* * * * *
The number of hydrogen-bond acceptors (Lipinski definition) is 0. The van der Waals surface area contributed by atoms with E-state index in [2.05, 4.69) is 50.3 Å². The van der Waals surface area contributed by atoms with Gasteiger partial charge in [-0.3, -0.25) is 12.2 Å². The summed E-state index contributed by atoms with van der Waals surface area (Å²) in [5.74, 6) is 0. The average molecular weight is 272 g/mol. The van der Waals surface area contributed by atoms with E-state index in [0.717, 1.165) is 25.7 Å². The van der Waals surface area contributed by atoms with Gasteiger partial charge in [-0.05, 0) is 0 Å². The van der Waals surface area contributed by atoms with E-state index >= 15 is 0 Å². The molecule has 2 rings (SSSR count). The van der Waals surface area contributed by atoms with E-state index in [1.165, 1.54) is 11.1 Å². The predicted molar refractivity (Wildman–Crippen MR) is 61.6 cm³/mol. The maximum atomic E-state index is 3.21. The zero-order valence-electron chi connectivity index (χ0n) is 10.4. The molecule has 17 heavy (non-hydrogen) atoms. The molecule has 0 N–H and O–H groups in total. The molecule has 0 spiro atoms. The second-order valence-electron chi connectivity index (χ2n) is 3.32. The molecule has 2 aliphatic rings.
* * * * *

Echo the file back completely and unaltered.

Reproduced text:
The number of hydrogen-bond acceptors (Lipinski definition) is 0. The van der Waals surface area contributed by atoms with E-state index in [2.05, 4.69) is 50.3 Å². The van der Waals surface area contributed by atoms with Gasteiger partial charge in [-0.3, -0.25) is 12.2 Å². The summed E-state index contributed by atoms with van der Waals surface area (Å²) in [5.74, 6) is 0. The average molecular weight is 272 g/mol. The van der Waals surface area contributed by atoms with E-state index in [0.717, 1.165) is 25.7 Å². The van der Waals surface area contributed by atoms with Gasteiger partial charge in [-0.05, 0) is 0 Å². The van der Waals surface area contributed by atoms with E-state index >= 15 is 0 Å². The molecule has 2 rings (SSSR count). The van der Waals surface area contributed by atoms with E-state index in [1.165, 1.54) is 11.1 Å². The predicted molar refractivity (Wildman–Crippen MR) is 61.6 cm³/mol. The maximum atomic E-state index is 3.21. The zero-order valence-electron chi connectivity index (χ0n) is 10.4. The molecule has 17 heavy (non-hydrogen) atoms. The molecule has 0 N–H and O–H groups in total. The molecule has 0 spiro atoms. The second-order valence-electron chi connectivity index (χ2n) is 3.32. The molecule has 2 aliphatic rings.